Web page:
Sunday, July 12, 2020

RELIGIOUS ART | NEWS OF WEEK - Jacob Lawrence

ALPHA OMEGA ARTS
By Gregory & Ernest Disney-Britton
Panel 28, 1956, painting location unknown. © The Jacob and Gwendolyn Lawrence Foundation, Seattle/Artists Rights Society (ARS), New York. Courtesy of Lucia | MarquandAt the Peabody, it is display with table of immigrants admitted from all countries: 1820 to 1840—115,773. 
Before COVID-19, we debated African American vs. Black or ALAANA (African, Latino, Asian, Arab, Native American) vs. people of color. Now, we consider BIPOC as The New York Times capitalizes Black for the first time. This week, a young man asked, "Who is your favorite artist of the Black Arts Movement? (1960s)" We named Jacob Lawrence (1917-2000), an artist rooted in the 1930s New Negro/Harlem Renaissance. An exhibition of his missing work is reopening this week at the Peabody Essex Museum, and that makes Jacob Lawrence, our artist of the week

NEWS OF 2008-2020 from across the USA, and around the world:
Are you an artist? Are you a collector? If you like what you see each week, please invite a friend to subscribe to our periodic e-newsletter. You can also follow us weekly on TwitterFacebook, or Soundcloud but only subscribers can vote for the Alpha Omega Prize. It is our annual recognition each November 1st of one artist's impact on religious dialogue in America.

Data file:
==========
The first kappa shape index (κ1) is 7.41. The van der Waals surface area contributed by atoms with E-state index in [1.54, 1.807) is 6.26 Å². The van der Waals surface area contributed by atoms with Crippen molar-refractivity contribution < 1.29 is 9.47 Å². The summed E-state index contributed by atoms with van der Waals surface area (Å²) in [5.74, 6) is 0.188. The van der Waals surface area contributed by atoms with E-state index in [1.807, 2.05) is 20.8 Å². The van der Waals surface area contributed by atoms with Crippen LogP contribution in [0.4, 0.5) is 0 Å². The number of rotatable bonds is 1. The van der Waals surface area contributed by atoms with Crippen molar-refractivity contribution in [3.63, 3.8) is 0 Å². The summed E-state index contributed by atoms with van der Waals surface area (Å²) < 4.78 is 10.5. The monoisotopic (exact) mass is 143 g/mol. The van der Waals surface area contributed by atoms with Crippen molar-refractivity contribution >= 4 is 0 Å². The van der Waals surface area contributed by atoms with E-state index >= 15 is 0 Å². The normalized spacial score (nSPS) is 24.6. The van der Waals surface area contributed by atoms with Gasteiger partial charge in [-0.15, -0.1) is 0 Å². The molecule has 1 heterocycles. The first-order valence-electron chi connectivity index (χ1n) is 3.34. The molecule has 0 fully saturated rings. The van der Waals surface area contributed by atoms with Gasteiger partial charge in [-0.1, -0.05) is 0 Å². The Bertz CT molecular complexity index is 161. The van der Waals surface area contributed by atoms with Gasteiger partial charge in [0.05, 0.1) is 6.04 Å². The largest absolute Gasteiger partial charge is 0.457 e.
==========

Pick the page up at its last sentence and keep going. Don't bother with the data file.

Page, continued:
Jacob Lawrence seated in front of Struggle panels 26 and 27, 1958. © Robert W. Kelley/The LIFE Picture Collection/Getty Images.
JACOB LAWRENCE: THE AMERICAN STRUGGLE$ 45.00
Jacob Lawrence, We crossed the River at McKonkey’s Ferry 9 miles above Trenton . . . the night was excessively severe . . . which the men bore without the least murmur . . . —Tench Tilghman, 27 December 1776, Panel 10, 1954, from Struggle: From the History of the American People, 1954–56. Egg tempera on hardboard. Metropolitan Museum of Art. © The Jacob and Gwendolyn Knight Lawrence Foundation, Seattle/Artists Rights Society (ARS), New York.
Jacob Lawrence, Panel 1. ...Is Life so dear or peace so sweet as to be purchased at the price of chains and slavery? – Patrick Henry, 1775, 1955. From Struggle Series, 1954–56. Egg tempera on hardboard. Collection of Harvey and Harvey-Ann Ross. © The Jacob and Gwendolyn Lawrence Foundation, Seattle/Artists Rights Society (ARS), New York. Photography by Bob Packert/PEM.